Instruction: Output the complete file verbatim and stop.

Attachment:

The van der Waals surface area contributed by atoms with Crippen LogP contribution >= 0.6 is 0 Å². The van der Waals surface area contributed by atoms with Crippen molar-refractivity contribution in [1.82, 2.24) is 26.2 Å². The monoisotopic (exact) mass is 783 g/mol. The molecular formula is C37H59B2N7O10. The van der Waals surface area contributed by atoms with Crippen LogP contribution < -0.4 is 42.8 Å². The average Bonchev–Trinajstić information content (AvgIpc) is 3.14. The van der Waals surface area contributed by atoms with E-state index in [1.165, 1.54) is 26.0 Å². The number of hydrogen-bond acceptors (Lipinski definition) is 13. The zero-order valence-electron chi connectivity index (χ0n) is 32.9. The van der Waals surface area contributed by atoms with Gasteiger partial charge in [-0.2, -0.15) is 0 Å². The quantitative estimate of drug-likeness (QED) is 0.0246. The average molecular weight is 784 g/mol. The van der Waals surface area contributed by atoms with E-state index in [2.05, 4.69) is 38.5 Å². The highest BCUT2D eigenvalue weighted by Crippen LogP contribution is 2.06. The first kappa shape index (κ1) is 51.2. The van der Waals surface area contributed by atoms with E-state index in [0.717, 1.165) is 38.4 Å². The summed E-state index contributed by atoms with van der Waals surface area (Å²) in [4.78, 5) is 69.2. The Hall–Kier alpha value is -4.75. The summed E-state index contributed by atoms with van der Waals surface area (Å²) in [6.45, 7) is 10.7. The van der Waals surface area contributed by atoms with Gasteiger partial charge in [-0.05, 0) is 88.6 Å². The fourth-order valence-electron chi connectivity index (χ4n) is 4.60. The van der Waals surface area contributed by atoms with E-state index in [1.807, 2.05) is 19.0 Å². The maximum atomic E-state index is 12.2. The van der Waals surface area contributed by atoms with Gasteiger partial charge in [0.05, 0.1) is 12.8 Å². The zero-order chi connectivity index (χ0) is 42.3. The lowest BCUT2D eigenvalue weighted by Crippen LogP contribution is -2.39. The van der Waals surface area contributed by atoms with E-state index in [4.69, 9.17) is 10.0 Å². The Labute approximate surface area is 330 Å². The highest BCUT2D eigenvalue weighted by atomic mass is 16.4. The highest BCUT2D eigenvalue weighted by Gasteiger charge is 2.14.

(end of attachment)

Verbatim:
The van der Waals surface area contributed by atoms with Crippen LogP contribution >= 0.6 is 0 Å². The van der Waals surface area contributed by atoms with Crippen molar-refractivity contribution in [1.82, 2.24) is 26.2 Å². The monoisotopic (exact) mass is 783 g/mol. The molecular formula is C37H59B2N7O10. The van der Waals surface area contributed by atoms with Crippen LogP contribution < -0.4 is 42.8 Å². The average Bonchev–Trinajstić information content (AvgIpc) is 3.14. The van der Waals surface area contributed by atoms with E-state index in [1.165, 1.54) is 26.0 Å². The number of hydrogen-bond acceptors (Lipinski definition) is 13. The zero-order valence-electron chi connectivity index (χ0n) is 32.9. The van der Waals surface area contributed by atoms with Gasteiger partial charge in [-0.2, -0.15) is 0 Å². The quantitative estimate of drug-likeness (QED) is 0.0246. The average molecular weight is 784 g/mol. The van der Waals surface area contributed by atoms with E-state index in [2.05, 4.69) is 38.5 Å². The highest BCUT2D eigenvalue weighted by Crippen LogP contribution is 2.06. The first kappa shape index (κ1) is 51.2. The van der Waals surface area contributed by atoms with E-state index in [0.717, 1.165) is 38.4 Å². The summed E-state index contributed by atoms with van der Waals surface area (Å²) in [4.78, 5) is 69.2. The Hall–Kier alpha value is -4.75. The summed E-state index contributed by atoms with van der Waals surface area (Å²) in [6.45, 7) is 10.7. The van der Waals surface area contributed by atoms with Gasteiger partial charge in [-0.05, 0) is 88.6 Å². The fourth-order valence-electron chi connectivity index (χ4n) is 4.60. The van der Waals surface area contributed by atoms with E-state index in [1.807, 2.05) is 19.0 Å². The maximum atomic E-state index is 12.2. The van der Waals surface area contributed by atoms with Gasteiger partial charge in [0.05, 0.1) is 12.8 Å². The zero-order chi connectivity index (χ0) is 42.3. The lowest BCUT2D eigenvalue weighted by Crippen LogP contribution is -2.39. The van der Waals surface area contributed by atoms with E-state index in [4.69, 9.17) is 10.0 Å². The Labute approximate surface area is 330 Å². The highest BCUT2D eigenvalue weighted by atomic mass is 16.4. The highest BCUT2D eigenvalue weighted by Gasteiger charge is 2.14.